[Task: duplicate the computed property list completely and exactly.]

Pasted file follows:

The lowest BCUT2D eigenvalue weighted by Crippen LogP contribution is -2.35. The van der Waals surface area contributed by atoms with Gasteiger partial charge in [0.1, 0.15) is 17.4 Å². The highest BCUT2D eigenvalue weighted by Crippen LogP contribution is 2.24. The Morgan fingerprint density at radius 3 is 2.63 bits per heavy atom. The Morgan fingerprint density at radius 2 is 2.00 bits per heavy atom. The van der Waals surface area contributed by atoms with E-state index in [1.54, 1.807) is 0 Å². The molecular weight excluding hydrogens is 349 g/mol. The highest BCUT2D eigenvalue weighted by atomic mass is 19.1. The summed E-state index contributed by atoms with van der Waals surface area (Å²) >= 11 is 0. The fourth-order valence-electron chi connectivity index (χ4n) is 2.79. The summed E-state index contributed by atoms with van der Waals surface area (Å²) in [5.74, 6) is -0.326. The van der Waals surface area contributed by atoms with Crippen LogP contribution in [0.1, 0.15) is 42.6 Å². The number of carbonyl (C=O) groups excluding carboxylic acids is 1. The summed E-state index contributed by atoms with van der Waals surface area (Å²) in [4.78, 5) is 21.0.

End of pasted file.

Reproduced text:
The lowest BCUT2D eigenvalue weighted by Crippen LogP contribution is -2.35. The van der Waals surface area contributed by atoms with Gasteiger partial charge in [0.1, 0.15) is 17.4 Å². The highest BCUT2D eigenvalue weighted by Crippen LogP contribution is 2.24. The Morgan fingerprint density at radius 3 is 2.63 bits per heavy atom. The Morgan fingerprint density at radius 2 is 2.00 bits per heavy atom. The van der Waals surface area contributed by atoms with E-state index in [1.54, 1.807) is 0 Å². The molecular weight excluding hydrogens is 349 g/mol. The highest BCUT2D eigenvalue weighted by atomic mass is 19.1. The summed E-state index contributed by atoms with van der Waals surface area (Å²) >= 11 is 0. The fourth-order valence-electron chi connectivity index (χ4n) is 2.79. The summed E-state index contributed by atoms with van der Waals surface area (Å²) in [5.74, 6) is -0.326. The van der Waals surface area contributed by atoms with Crippen LogP contribution in [0.1, 0.15) is 42.6 Å². The number of carbonyl (C=O) groups excluding carboxylic acids is 1. The summed E-state index contributed by atoms with van der Waals surface area (Å²) in [4.78, 5) is 21.0.